Id. Byars argues that A.R.'s act of telling her mother what happened was a corroboration; however, we find A.R. was merely repeating the account to her mother, which was permissible. Thus, this point is without merit, as are the other arguments raised with this issue.
II. DID THE TRIAL COURT ERR IN ALLOWING THE TESTIMONIES OF KARI MALLORY AND DR. MATHERNE?
¶ 9. Byars argues the State improperly allowed social worker Kari Mallory to testify as to whether or not A.R.'s behavior was consistent with that of a child who had been sexually abused, which he claims is an opinion only an expert can render. Byars claims that Mallory was only a lay witness and her testimony could not be offered to bolster A.R.'s testimony, nor to help the jury resolve controverted material facts. See Jackson v. State, 551 So.2d 132, 144 (Miss.1989). The State rebuts that Mallory merely testified as to her observations of the child, that she only asked vague questions of the child to determine if the child needed to be removed from the home, and that she explained the reasons she referred A.R. to psychologist Dr. Matherne. The State adds that Mallory's explanation of the screening process assisted the trial judge in determining the reliability of A.R.'s testimony. The State cites Eakes where a social worker was permitted to testify and where the court noted with regard to the worker: “Palmer was an educated, experienced social worker and a credible witness whose opinion regarding the children's truthfulness impressed the court ‘sufficiently to draw the conclusion that the hearsay statements do have sufficient indicia of reliability to be admissible.’ ” Eakes, 665 So.2d at 865.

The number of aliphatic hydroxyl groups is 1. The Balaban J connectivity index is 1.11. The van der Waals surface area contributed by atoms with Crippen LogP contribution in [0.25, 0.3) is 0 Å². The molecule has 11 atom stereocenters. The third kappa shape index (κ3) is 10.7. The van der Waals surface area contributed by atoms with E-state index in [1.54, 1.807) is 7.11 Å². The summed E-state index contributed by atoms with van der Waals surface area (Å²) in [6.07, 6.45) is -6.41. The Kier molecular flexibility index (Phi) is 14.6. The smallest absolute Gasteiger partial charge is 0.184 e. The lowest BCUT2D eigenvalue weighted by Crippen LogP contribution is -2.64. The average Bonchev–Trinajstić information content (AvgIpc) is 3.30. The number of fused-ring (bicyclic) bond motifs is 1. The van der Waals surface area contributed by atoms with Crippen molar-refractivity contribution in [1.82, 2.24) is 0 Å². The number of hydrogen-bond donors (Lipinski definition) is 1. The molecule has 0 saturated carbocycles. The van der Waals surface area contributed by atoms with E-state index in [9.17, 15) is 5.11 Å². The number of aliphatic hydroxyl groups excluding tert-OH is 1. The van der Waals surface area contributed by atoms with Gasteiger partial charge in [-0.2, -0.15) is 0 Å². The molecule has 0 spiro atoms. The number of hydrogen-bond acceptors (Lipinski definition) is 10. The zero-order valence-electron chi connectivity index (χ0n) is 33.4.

¶ 10. Byars argues that Mallory was allowed to testify as an expert when in fact she was only a lay witness, plus her testimony was not used to help the jury resolve material facts, but was instead presented to bolster A.R.'s testimony. In our review, we find that Mallory was called merely to explain the process she undertook in evaluating A.R. and in referring her on to Dr. Matherne. Mallory admitted that she was not responsible for conducting a thorough inquisition into the truthfulness or the details of A.R.'s assault, but was merely in place to evaluate the facts and to determine if the situation warranted further review by a psychologist, which she found in this case. There is no merit to this issue.
III. DID THE TRIAL COURT ERR IN ALLOWING DR. MATHERNE TO TESTIFY THAT THE INFORMATION PROVIDED TO HIM WAS FACTUAL?
¶ 11. For the first time on appeal, Byars argues that the trial court erred in allowing Dr. Matherne to testify. We note the procedural bar that results on appeal from failure to contemporaneously object at trial. Christmas v. State, 700 So.2d 262, 271 (Miss.1997). Byars recognizes the bar, but nonetheless argues that plain error requires this Court to review this issue. Byars claims that Dr. Matherne's opinion that the information provided to him by A.R. was factual should never have been presented to the jury since it was inadmissible hearsay. Without waiving the procedural bar, we briefly further note that, under M.R.E. 803(4), statements made for the purposes of medical diagnosis or treatment, including emotional health, are exceptions to the hearsay rule. In response to the State's asking what the purpose of his interview was, Dr. Matherne stated the following:
Well, the purpose was, I was court-ordered by Judge Ward of the Harrison County Youth Court to interview and evaluate [A.R.] to determine-to assist in the substantiation of the alleged abuse. There had been an allegation that she had been abused, and the judge requested I see the child, evaluate the child to determine what the child's diagnosis was, whether she needed counseling and whether there was sufficient basis to substantiate, which was the judge's responsibility. And so I was appointed, and the child came to me under those circumstances.